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When an animal moves through its environment, it leaves little bits of DNA—skin cells, hair, fecal matter—behind. Scientists have harnessed this environmental DNA, or eDNA, as a powerful tool for understanding what dwells in an ecosystem. But extending the use of eDNA monitoring to far-flung areas, and especially to conducting routine sampling in remote parts of the ocean, is difficult to organize and expensive to execute.
In a recent study, a team of researchers, including Simon Goodman, a biologist at the University of Leeds in England, has proposed a promising way to expand the reach of this potent technique. As Goodman and his colleagues describe, and as they’ve shown through a small trial, partnering with commercial vessels can make routine eDNA surveying of large areas of remote ocean much easier and cheaper.
The idea was sparked by Elena Valsecchi, a molecular ecologist at the University of Milan-Bicocca in Italy, who asked a friend doing observational studies from ferries in the Mediterranean Sea if one of her graduate students could tag along and collect eDNA samples. The ferries just so happen to pass through the Pelagos marine mammal sanctuary, making them an ideal area for testing. Valsecchi also reached out to another old friend, Goodman, to take the lead on processing and analyzing the samples.
In 2018, the team took samples of the Mediterranean by diverting some of the seawater that was being used to cool the ferry’s engine, then processed them to see what they could find.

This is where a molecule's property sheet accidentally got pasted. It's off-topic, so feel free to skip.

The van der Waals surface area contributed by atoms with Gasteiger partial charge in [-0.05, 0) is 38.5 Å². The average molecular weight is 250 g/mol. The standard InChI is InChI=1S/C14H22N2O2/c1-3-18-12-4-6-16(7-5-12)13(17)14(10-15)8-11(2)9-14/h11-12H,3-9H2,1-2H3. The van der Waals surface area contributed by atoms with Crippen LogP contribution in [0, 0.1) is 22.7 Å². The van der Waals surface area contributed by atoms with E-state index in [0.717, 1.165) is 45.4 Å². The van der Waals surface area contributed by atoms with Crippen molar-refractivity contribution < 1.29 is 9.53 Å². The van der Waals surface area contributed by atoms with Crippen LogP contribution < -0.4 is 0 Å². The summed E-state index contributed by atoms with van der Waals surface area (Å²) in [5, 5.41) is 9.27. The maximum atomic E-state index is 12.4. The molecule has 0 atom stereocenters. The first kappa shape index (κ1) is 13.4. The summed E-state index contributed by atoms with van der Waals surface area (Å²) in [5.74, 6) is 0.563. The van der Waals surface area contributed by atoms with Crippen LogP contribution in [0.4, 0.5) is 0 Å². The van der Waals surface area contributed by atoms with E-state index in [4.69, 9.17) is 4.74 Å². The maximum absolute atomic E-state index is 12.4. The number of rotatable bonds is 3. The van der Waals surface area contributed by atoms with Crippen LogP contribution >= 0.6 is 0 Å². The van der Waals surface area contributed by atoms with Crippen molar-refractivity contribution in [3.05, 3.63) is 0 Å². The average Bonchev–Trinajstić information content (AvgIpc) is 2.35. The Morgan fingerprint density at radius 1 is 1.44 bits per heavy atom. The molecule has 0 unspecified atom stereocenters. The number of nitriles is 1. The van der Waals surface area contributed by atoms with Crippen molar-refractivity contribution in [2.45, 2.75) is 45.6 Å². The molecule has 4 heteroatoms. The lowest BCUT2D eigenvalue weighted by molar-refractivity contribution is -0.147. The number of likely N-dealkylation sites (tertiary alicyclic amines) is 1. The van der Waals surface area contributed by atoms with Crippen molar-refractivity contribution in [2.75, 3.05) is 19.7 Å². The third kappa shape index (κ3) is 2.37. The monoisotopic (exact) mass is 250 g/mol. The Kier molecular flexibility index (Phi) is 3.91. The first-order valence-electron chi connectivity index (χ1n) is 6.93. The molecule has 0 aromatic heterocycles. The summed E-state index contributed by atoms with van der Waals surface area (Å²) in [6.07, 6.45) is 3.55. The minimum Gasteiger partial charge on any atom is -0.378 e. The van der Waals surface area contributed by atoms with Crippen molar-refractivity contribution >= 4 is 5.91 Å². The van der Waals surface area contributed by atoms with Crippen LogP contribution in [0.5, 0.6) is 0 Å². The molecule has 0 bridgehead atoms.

“The short version is: it seemed to work really well,” Goodman says. There’d been concerns that surface sampling would miss things, Goodman says, but their analysis picked up even cetacean species such as whales and dolphins that are notoriously hard to catch with eDNA. And the sampling is easy: citizen scientists can be trained to do it relatively quickly, though Goodman cautions that the genetic analysis still requires expertise and experience.
The hope, says Goodman, is that this proof of concept could set the stage for a big change. If researchers partner with commercial vessels, it could solve many of the logistical problems of eDNA monitoring. “[It] should make it more accessible and cheaper to get access to taxa that we couldn’t otherwise,” Goodman says. Expanding the use of eDNA monitoring could advance what scientists know about ecosystem structure in remote areas and be a huge boon for conservation research by giving a new window on the abundance of endangered and invasive species.
Sue Velazquez, with the Hakai Institute in British Columbia,* works with the Integrated Coastal Observatory (ICO), an effort to use eDNA monitoring to study marine biodiversity on the British Columbia coast. As with other eDNA efforts, some of the biggest barriers faced by the ICO project are logistical, says Velazquez. “Someone like me, trying to go everywhere each month, is costly and logistically is just impossible,” she explains.
Instead, ICO partners with First Nation communities, citizen scientists, and NGOs along the coast, providing training and sterile equipment for the collection of samples that can then be sent back for processing.
The key to taking the ferry idea to the next level, Velazquez says, is to ensure that each ship is collecting samples using the same method and accessing the same sites periodically. “It can’t just be, We’re going over here, let’s just get some samples,” she says. “If they’re monitoring, they’ll have to go to the same sites each time, and frequently enough to be of interest.”
But with roughly 50,000 merchant ships operating worldwide, “if 10 percent, or even one percent, were involved in collecting samples,” Valsecchi says, “you can imagine how many that would be.”
* The Hakai Institute and Hakai Magazine are both part of the Tula Foundation. The magazine is editorially independent of the institute and foundation.